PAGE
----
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PETER COOPER, ESQ., AGED 71.
THE COOPER UNION FOR THE
ADVANCEMENT OF SCIENCE AND ART.
NOT many men propose to
themselves as the definite purpose of their lives the improvement of their
fellow-men ; fewer still adhere to such a purpose through good and evil report;
while. those who achieve the fruition of their labors are rare indeed. When
amidst struggles and discouragements innumerable the work is successfully
accomplished, mankind sooner or later recognize the true heroic element of
character, and enroll the self-sacrificing laborer among its benefactors.
On the 29th of April, 1859, PETER
COOPER, at first an humble mechanic, and then a successful merchant of the city
of New York, without parade and in the quiet of his own home, in the full vigor
of his years, and with his children at his side approving the splendid offering,
executed and delivered to six trustees a deed in fee simple for the ground and
building commonly known as the Cooper Institute, covering an entire block at the
junction of the Third and Fourth avenues, which had cost him $630,000 in money
to complete, upon the condition " that the above mentioned and described
premises, together with the appurtenances, and the rents, issues, income, and
profits thereof, shall be forever devoted to the instruction and improvement of
the inhabitants of the United States in practical science and art." An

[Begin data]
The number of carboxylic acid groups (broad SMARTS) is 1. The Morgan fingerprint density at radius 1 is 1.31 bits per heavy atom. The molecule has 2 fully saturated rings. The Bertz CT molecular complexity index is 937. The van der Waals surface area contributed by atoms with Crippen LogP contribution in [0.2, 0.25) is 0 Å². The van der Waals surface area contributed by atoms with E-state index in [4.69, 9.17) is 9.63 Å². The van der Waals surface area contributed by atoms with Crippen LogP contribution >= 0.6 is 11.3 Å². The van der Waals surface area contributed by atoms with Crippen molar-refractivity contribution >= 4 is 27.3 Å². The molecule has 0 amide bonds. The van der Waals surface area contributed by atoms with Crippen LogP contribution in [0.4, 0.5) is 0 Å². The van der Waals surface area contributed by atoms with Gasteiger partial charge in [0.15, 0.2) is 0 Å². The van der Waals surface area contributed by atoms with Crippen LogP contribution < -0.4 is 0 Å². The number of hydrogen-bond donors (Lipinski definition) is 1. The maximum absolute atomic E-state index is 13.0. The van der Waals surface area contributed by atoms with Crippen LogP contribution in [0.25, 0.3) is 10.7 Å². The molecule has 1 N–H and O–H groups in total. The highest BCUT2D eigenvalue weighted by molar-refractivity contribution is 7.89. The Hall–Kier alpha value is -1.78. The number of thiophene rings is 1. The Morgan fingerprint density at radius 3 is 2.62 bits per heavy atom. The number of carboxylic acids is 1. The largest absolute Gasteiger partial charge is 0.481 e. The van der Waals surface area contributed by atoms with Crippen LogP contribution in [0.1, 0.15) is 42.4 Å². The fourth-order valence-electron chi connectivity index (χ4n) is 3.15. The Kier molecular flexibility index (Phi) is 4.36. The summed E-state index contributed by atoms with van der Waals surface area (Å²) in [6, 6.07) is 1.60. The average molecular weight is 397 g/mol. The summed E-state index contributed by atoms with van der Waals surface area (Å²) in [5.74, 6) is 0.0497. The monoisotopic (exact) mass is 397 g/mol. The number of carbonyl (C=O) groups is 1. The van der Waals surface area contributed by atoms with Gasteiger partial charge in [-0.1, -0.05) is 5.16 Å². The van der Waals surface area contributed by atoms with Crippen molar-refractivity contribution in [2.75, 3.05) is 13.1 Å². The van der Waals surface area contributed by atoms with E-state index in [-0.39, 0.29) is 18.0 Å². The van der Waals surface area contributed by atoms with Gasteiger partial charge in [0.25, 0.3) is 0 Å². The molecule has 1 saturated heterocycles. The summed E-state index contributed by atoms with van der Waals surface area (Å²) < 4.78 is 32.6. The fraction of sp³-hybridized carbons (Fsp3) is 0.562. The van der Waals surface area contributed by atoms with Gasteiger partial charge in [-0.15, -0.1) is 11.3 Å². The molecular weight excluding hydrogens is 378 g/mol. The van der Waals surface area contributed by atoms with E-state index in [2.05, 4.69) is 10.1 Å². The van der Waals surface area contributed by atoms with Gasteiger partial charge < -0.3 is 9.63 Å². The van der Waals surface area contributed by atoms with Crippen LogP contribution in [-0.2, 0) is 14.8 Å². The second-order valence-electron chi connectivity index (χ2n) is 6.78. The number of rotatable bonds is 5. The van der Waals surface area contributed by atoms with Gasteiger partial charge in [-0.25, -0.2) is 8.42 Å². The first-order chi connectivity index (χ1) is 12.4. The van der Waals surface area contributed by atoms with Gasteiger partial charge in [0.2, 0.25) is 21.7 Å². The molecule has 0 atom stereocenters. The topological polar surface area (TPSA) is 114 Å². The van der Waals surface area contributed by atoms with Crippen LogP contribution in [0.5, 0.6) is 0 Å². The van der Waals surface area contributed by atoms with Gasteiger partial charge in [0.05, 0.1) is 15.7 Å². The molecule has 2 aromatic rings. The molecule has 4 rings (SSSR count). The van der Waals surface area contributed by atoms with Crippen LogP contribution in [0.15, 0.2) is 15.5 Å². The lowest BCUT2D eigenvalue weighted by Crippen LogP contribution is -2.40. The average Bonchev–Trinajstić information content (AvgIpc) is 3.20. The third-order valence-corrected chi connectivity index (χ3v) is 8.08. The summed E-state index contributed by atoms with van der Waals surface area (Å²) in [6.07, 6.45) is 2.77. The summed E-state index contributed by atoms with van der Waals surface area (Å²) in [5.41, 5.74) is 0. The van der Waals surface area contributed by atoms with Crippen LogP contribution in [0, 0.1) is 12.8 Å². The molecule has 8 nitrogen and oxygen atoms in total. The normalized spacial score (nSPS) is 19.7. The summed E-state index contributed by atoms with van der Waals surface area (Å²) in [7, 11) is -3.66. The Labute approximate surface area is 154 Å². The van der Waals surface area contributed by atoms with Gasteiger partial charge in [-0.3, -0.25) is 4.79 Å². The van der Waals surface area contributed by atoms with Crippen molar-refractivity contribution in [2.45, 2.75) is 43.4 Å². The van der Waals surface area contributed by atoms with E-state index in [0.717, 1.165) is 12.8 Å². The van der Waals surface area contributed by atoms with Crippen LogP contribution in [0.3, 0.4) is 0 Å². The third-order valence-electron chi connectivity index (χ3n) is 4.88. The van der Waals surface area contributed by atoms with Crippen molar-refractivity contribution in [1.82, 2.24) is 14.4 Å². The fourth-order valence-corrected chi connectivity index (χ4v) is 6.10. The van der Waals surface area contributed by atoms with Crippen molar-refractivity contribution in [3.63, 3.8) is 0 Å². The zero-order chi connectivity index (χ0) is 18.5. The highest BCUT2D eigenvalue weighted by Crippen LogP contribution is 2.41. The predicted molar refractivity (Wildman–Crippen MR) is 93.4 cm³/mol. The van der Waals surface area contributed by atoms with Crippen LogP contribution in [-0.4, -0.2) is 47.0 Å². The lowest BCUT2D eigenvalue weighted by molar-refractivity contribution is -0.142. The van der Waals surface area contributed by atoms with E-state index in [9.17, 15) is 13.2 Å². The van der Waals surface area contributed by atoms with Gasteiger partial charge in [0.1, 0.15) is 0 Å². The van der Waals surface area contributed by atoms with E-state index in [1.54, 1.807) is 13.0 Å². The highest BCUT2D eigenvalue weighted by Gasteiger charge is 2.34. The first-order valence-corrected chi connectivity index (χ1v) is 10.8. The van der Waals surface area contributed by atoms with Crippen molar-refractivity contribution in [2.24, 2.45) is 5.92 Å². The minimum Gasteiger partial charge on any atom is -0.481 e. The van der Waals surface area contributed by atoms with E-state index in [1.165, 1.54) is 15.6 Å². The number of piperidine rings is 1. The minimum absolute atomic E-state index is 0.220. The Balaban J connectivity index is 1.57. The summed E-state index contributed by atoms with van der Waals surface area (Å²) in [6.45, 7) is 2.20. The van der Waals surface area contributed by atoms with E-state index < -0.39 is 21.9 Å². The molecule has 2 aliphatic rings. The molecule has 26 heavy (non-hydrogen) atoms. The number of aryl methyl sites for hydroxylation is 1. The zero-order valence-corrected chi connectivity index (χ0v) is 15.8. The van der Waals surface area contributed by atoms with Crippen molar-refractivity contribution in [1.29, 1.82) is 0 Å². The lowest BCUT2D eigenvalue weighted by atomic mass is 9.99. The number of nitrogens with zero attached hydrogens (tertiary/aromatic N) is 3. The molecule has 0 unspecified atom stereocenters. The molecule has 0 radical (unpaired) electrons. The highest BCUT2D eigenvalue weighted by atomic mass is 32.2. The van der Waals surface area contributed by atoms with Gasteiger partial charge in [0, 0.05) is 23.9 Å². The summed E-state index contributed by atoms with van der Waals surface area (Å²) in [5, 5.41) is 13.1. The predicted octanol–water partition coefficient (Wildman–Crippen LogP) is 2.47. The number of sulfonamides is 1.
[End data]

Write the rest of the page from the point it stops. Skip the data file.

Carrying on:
additional sum of ten thousand dollars was given to the trustees for procuring
the requisite furniture and apparatus.
Thus was accomplished during his
lifetime a purpose formed forty years before, by a mechanic working at his bench
for his daily bread ; a purpose never lost sight of amidst the fluctuations of
business, the temptations of political and social position, or the demands of
public or private charities, to which his hand had ever been open. One knows
scarcely which to admire most, the stern tenacity of his purpose or the
magnificent scale on which it has been executed.
The Cooper Union is a fire-proof
building of stone, brick, and iron, containing seven floors, covering each
24,000 superficial feet. The three lower floors, including the Great Hall so
well known for its public meetings, are rented out, to procure revenue for the
support of the literary and scientific departments of the Institution, to which
the four remaining floors are devoted. The first of these floors is appropriated
to a great Free Reading-Room and Picture Gallery. The admission is absolutely
free to all comers, male and female, who are not even required to register their
names. The number of daily visitors is now over fifteen hundred; and they are
supplied with the most valuable current literature of Europe and America, in the
shape of the leading newspapers and magazines, as well literary as scientific.
The number of periodicals regularly received is over two hundred and eighty. A
Reference Library, now containing over four thousand volumes, and rapidly
increasing, completes the attractions of this department, which is contained in
a noble hall 120 feet long and 80 feet wide. The Picture Gallery adjoining
contains the Bryan Gallery of Christian Art, and many other valuable paintings.
The next floor is devoted to the
School of Design for Women, which is capable of accommodating three hundred
pupils. This is a dayschool,
and is absolutely free to all who
may desire to pursue art as a profession, or to become teachers or engravers.
Amateurs are also received at a very moderate charge ; but the great object of
the school is to provide for respectable females of suitable capacity the means
of earning a livelihood in a congenial pursuit. The number of pupils is now one
hundred and eighty, of whom over one hundred and forty are free scholars. The
best teachers (five in all) are employed in the several departments, and so
successful is the school that last year the scholars earned over eleven hundred
dollars for themselves in engraving alone. A council of ladies—among them many